Climate change poses a serious threat to efforts to reduce global poverty.
According to the United Nations International Panel on Climate Change,
the changing climate will have widespread effects on human life and
ecosystems. It brings heat waves, flooding, droughts, intense tropical
cyclones, rising sea levels, and damages biodiversity.
Vulnerable groups like children living in poverty in countries with weak governance and poor education systems are the hardest hit by climate change.
The changing climate is making it harder for children to access education in a safe
environment as disasters caused by climate change can damage or destroy
schools. And the economic impacts of disasters reduce school enrollment,
as children are kept out of school to help their families earn a living.
Despite being threatened by the changing climate, education offers a valuable opportunity
to combat climate change. It gives children and young people the
knowledge and skills to make informed decisions about how to
adapt individual lives and ecological, social or economic systems
in a changing environment. Education plays a vital role in bringing
about behavioral change, and schools can play an important part by
becoming carbon neutral, energy efficient and reducing their own
Children take part in a mangrove restoration project in Camotes Islands, Philippines. (Photo: Nana Buxani / Plan)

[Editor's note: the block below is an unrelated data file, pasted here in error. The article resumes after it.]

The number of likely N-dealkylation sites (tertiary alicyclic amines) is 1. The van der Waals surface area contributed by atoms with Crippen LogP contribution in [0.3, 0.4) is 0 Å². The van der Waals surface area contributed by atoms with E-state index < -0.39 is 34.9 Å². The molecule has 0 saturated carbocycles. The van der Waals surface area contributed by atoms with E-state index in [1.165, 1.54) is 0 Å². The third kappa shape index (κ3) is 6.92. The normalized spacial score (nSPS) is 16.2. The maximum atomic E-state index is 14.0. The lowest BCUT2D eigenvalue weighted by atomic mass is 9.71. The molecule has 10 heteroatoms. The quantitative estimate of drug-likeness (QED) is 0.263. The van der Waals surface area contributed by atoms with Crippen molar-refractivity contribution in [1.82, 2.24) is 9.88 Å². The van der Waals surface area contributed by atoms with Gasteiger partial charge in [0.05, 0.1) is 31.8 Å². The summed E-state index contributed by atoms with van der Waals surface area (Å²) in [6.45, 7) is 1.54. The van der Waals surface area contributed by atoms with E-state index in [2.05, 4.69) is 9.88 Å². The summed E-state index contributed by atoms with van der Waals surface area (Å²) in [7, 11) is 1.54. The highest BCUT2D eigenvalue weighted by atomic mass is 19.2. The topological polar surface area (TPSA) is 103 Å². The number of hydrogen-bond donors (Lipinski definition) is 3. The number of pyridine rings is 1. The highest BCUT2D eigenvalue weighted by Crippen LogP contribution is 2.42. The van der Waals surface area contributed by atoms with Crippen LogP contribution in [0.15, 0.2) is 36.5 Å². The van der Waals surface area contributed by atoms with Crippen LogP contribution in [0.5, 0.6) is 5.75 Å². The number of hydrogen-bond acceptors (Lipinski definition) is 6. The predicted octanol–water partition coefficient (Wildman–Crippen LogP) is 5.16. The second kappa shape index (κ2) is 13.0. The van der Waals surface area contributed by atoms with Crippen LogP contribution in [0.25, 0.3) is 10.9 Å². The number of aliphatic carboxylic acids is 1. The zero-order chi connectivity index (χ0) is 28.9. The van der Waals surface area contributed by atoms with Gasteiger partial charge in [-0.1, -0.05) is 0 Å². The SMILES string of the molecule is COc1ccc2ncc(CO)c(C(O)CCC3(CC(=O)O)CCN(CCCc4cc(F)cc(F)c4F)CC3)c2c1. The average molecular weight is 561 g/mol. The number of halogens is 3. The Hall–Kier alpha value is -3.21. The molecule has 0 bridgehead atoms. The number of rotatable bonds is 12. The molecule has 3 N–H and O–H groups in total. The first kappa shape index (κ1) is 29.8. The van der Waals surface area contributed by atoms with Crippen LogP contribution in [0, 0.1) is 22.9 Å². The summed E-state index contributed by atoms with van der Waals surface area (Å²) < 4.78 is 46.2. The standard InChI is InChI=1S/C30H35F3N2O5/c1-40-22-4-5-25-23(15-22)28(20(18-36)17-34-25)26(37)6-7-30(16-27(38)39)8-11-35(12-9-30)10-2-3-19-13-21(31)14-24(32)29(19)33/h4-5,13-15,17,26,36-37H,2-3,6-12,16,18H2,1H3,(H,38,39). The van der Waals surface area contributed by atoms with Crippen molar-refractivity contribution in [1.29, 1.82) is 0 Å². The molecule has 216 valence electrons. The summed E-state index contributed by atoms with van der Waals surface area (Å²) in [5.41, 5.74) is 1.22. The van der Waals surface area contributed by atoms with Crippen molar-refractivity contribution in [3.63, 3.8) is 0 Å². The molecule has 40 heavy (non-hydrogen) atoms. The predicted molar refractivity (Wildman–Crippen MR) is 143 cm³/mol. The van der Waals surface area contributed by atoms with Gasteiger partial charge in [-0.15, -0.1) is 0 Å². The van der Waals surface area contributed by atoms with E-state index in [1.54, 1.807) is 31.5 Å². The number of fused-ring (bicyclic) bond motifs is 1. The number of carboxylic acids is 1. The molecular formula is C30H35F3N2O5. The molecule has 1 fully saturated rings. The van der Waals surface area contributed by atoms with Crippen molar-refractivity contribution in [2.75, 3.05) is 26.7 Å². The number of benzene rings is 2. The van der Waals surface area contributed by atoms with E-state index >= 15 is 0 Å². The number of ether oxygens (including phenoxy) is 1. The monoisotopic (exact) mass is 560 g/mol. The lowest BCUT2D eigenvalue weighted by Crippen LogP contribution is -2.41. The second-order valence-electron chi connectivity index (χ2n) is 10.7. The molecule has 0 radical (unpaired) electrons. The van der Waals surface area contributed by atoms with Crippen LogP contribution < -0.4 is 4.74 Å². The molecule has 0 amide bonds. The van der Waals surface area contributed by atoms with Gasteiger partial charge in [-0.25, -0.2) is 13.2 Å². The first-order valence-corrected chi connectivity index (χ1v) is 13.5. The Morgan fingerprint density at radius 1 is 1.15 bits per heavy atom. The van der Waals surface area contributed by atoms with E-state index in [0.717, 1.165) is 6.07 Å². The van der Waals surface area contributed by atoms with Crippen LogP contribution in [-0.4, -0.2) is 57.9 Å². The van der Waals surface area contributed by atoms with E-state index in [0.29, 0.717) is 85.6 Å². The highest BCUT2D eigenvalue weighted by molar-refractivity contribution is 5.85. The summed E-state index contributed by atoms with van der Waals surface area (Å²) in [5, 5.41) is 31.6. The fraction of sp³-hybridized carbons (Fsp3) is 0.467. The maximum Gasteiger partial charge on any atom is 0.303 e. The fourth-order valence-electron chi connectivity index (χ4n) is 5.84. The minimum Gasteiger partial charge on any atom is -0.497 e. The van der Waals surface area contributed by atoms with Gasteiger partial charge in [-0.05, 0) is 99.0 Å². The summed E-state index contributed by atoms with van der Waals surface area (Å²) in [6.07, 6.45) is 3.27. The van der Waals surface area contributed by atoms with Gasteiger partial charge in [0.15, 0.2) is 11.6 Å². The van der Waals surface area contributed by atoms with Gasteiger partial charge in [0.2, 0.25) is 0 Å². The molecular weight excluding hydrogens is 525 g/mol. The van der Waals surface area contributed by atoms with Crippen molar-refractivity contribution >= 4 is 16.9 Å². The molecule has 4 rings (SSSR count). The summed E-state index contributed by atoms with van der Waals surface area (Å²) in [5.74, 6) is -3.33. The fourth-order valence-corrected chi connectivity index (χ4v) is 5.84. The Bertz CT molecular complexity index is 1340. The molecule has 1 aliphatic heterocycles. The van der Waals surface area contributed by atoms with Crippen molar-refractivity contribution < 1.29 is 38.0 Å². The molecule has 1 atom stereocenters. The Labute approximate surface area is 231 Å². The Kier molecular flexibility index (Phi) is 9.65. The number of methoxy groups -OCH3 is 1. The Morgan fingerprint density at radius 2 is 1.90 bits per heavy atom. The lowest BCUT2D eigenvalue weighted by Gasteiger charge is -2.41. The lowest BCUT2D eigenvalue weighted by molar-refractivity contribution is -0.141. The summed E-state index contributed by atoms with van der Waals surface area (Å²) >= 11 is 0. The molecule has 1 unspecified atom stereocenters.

Children can also lead behavioral change among family members and
communities. In the Pacific nation of Kiribati, young people have been raising awareness about the impact of climate change.
And in the Philippines, a group of students led a community effort to replant 100,000 mangroves
in 7 months after learning how
mangroves protect coastal areas from storms yet were being cut down for
from the World Bank and the Center for Global Development state that
educating girls and women is one of the best and most cost effective
ways of ensuring that communities can adapt, making them less vulnerable
to extreme weather events and climate change.
Climate change is
the greatest public policy issue of our time. If we are to respond to
this challenge, education has to play a key.
Allison Anderson is a Fellow at the Center for Universal Education at The Brookings Institution, Washington DC.
Find out more and support projects like those mentioned in this blog and take action to get children climate ready.